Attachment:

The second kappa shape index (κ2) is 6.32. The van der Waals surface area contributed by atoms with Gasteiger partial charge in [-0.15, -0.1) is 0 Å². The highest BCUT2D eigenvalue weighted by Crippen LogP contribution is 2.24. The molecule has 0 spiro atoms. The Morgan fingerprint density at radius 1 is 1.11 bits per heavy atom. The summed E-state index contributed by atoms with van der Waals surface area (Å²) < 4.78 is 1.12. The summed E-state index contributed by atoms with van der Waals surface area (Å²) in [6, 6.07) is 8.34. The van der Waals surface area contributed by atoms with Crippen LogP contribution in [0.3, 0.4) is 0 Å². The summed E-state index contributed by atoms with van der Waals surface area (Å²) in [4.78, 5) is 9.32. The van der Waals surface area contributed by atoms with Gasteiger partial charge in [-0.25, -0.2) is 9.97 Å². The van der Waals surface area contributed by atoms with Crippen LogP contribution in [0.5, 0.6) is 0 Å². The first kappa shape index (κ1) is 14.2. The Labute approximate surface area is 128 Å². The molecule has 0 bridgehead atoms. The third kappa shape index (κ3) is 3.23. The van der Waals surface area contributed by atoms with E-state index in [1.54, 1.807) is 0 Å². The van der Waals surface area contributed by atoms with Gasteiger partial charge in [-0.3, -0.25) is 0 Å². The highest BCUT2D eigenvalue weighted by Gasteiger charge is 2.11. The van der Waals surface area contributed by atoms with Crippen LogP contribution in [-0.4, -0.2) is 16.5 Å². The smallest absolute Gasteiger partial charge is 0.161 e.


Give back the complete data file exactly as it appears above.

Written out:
The second kappa shape index (κ2) is 6.32. The van der Waals surface area contributed by atoms with Gasteiger partial charge in [-0.15, -0.1) is 0 Å². The highest BCUT2D eigenvalue weighted by Crippen LogP contribution is 2.24. The molecule has 0 spiro atoms. The Morgan fingerprint density at radius 1 is 1.11 bits per heavy atom. The summed E-state index contributed by atoms with van der Waals surface area (Å²) < 4.78 is 1.12. The summed E-state index contributed by atoms with van der Waals surface area (Å²) in [6, 6.07) is 8.34. The van der Waals surface area contributed by atoms with Crippen LogP contribution in [0.3, 0.4) is 0 Å². The summed E-state index contributed by atoms with van der Waals surface area (Å²) in [4.78, 5) is 9.32. The van der Waals surface area contributed by atoms with Gasteiger partial charge in [-0.25, -0.2) is 9.97 Å². The van der Waals surface area contributed by atoms with Crippen LogP contribution in [0.5, 0.6) is 0 Å². The first kappa shape index (κ1) is 14.2. The Labute approximate surface area is 128 Å². The molecule has 0 bridgehead atoms. The third kappa shape index (κ3) is 3.23. The van der Waals surface area contributed by atoms with E-state index in [1.54, 1.807) is 0 Å². The van der Waals surface area contributed by atoms with Gasteiger partial charge in [-0.3, -0.25) is 0 Å². The highest BCUT2D eigenvalue weighted by Gasteiger charge is 2.11. The van der Waals surface area contributed by atoms with Crippen LogP contribution in [-0.4, -0.2) is 16.5 Å². The smallest absolute Gasteiger partial charge is 0.161 e.